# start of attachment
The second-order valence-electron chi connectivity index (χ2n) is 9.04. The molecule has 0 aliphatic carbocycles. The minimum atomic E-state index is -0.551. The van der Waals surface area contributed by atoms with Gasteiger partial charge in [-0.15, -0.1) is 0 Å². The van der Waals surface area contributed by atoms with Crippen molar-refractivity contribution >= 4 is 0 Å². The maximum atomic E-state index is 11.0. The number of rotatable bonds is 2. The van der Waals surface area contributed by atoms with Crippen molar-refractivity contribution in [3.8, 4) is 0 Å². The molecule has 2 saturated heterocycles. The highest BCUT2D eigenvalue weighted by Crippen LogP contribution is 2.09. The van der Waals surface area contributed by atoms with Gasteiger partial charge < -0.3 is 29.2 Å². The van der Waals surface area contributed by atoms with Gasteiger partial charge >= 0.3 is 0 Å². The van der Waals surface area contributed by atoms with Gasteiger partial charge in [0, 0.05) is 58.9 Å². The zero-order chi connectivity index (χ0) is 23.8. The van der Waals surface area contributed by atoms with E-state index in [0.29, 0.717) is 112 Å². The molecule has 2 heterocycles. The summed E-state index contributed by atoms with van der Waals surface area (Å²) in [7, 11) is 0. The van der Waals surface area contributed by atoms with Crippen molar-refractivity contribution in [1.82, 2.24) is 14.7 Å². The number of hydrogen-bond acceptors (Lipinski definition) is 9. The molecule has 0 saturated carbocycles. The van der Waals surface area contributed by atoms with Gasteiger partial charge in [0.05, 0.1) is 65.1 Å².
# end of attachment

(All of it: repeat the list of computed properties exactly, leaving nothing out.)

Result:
The second-order valence-electron chi connectivity index (χ2n) is 9.04. The molecule has 0 aliphatic carbocycles. The minimum atomic E-state index is -0.551. The van der Waals surface area contributed by atoms with Gasteiger partial charge in [-0.15, -0.1) is 0 Å². The van der Waals surface area contributed by atoms with Crippen molar-refractivity contribution >= 4 is 0 Å². The maximum atomic E-state index is 11.0. The number of rotatable bonds is 2. The van der Waals surface area contributed by atoms with Crippen molar-refractivity contribution in [3.8, 4) is 0 Å². The molecule has 2 saturated heterocycles. The highest BCUT2D eigenvalue weighted by Crippen LogP contribution is 2.09. The van der Waals surface area contributed by atoms with Gasteiger partial charge < -0.3 is 29.2 Å². The van der Waals surface area contributed by atoms with Gasteiger partial charge >= 0.3 is 0 Å². The van der Waals surface area contributed by atoms with Gasteiger partial charge in [0, 0.05) is 58.9 Å². The zero-order chi connectivity index (χ0) is 23.8. The van der Waals surface area contributed by atoms with E-state index in [0.29, 0.717) is 112 Å². The molecule has 2 heterocycles. The summed E-state index contributed by atoms with van der Waals surface area (Å²) in [7, 11) is 0. The van der Waals surface area contributed by atoms with Crippen molar-refractivity contribution in [1.82, 2.24) is 14.7 Å². The number of hydrogen-bond acceptors (Lipinski definition) is 9. The molecule has 0 saturated carbocycles. The van der Waals surface area contributed by atoms with Gasteiger partial charge in [0.05, 0.1) is 65.1 Å².